Trump allies hope to raise $33 million at Florida fundraiser, seeking to narrow gap with Biden


As former President Donald Trump and his Republican allies seek to narrow President Biden’s cash advantage, wealthy GOP donors hope to raise more than $33 million at a fundraiser next week for their presumptive nominee and the Republican National Committee, a total that would eclipse the eye-popping $26 million Mr. Biden raised in New York on Thursday.

The fundraiser, set to be held on April 6 in Palm Beach, Florida, will direct donations to the Trump campaign and Save America PAC, the political action committee paying a majority of Trump’s legal bills, before the RNC and local state parties get a cut, according to an invitation obtained by CBS News. The Financial Times first reported details of the event.

The GOP fundraiser comes as the Biden campaign continues to flex its fundraising muscles in recent weeks, adding to its financial advantage over Trump and the RNC. Mr. Biden appeared with former Presidents Bill Clinton and Barack Obama for a glitzy event at Radio City Music Hall in Manhattan, which the campaign billed as the most lucrative political fundraiser in U.S. history.

The president’s reelection campaign entered March with $71 million cash on hand, more than doubling the amount the Trump campaign started the month with. The Biden war chest stood at $155 million when including money from the Democratic National Committee and affiliated joint fundraising committees.

In contrast, the Trump campaign, the Republican National Committee and the political action committees supporting Trump had just over $74 million cash on hand to start the month. 

Former President Donald Trump speaks during a press conference on March 25, 2024, in New York City.
Former President Donald Trump speaks during a press conference on March 25, 2024, in New York City.

Michael M Santiago/GettyImages / Getty Images


Trump campaign representatives told CBS News that while they are unlikely to match Mr. Biden and the Democrats in fundraising, they have brought in more than $1 million a day the last six days and raised over $10.6 million in online, small-dollar donations last week.

March fundraising numbers for either party cannot be confirmed independently until next month, when updated federal campaign finance reports will be released.

Guests invited to Trump’s upcoming Florida fundraiser are being asked to donate between $250,000 and $814,000 per person. Up to $6,600 will go directly to the Trump campaign, and the next $5,000 will go to Save America PAC, the legal limits for each. The remaining money will then go to the RNC and state parties across the country.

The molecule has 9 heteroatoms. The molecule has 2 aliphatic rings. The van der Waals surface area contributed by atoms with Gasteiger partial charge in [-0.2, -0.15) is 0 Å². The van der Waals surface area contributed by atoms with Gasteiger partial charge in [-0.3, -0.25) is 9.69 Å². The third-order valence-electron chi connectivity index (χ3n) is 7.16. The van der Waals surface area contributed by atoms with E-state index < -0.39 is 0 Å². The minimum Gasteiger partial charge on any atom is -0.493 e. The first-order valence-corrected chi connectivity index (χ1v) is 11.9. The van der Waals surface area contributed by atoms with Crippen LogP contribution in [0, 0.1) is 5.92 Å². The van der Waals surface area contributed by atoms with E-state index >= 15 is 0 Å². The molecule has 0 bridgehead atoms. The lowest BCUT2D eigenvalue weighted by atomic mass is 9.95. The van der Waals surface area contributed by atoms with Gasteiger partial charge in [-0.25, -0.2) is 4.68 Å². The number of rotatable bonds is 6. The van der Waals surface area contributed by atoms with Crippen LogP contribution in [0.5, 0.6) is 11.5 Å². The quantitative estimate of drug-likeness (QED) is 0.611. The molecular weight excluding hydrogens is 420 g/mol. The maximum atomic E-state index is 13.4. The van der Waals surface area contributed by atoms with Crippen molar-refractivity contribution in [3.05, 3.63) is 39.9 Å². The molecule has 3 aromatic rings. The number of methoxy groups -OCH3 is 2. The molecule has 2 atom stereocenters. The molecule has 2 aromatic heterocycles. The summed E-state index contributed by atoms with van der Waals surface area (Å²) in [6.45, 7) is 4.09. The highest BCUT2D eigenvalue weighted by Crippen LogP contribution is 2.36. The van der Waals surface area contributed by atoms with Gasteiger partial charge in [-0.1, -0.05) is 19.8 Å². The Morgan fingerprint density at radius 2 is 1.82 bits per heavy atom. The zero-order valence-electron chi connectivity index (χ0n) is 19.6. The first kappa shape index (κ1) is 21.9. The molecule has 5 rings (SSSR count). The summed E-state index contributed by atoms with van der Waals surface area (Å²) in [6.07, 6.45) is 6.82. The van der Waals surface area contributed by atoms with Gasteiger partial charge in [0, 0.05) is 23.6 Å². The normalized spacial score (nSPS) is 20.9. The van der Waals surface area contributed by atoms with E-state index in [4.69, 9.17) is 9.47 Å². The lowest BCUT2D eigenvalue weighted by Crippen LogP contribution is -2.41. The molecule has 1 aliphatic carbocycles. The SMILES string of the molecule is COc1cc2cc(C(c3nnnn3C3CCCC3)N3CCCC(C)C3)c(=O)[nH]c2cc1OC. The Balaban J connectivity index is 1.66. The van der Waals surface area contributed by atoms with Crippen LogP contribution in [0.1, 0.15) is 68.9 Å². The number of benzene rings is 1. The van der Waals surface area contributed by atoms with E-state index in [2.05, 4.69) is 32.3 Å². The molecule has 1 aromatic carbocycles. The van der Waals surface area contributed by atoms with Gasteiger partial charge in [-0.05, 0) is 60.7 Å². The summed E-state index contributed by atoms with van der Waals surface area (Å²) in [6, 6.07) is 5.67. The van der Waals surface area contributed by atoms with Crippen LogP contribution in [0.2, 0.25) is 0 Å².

The way the fundraising committee, known as the Trump 47 Committee, diverts money to Save America PAC is unorthodox. It represents a new way that GOP donors could potentially end up paying for at least a portion of Trump’s mounting legal bills, which have totaled more than $10 million so far this year.

The fine print on the dinner invitation, which lists Sen. Tim Scott of South Carolina, North Dakota Gov. Doug Burgum and Vivek Ramaswamy as speakers, said that donors can request for their donation to be divided differently.

“The response to our fundraising efforts has been overwhelming, and we’ve raised over $33 million so far,” John Paulson, a hedge fund billionaire who is hosting the fundraiser, said in a statement to CBS News. “There is massive support amongst a broad spectrum of donors. The dinner is relatively small in nature, and we are almost at our cap.”

The invite lists more than three dozen co-chairs for the fundraiser, including aerospace entrepreneur Robert Bigelow; Woody Johnson, the owner of the New York Jets and former U.S. ambassador to the U.K.; casino moguls Steve Wynn and Phil Ruffin; and former Commerce Secretary Wilbur Ross.

When Trump became the presumptive GOP nominee for president earlier this month, he was allowed to start fundraising alongside the RNC and quickly moved to reshape the committee’s leadership. He tapped Michael Whatley, former chair of the North Carolina Republican Party, and Lara Trump, his daughter-in-law, to run the party. Mass layoffs quickly ensued, and potential new hires have been asked whether they believe the 2020 election was stolen.

Chris LaCivita, Trump’s co-campaign manager, and James Blair, a senior Trump campaign adviser, are also working with the RNC but will retain their positions with the Trump campaign.



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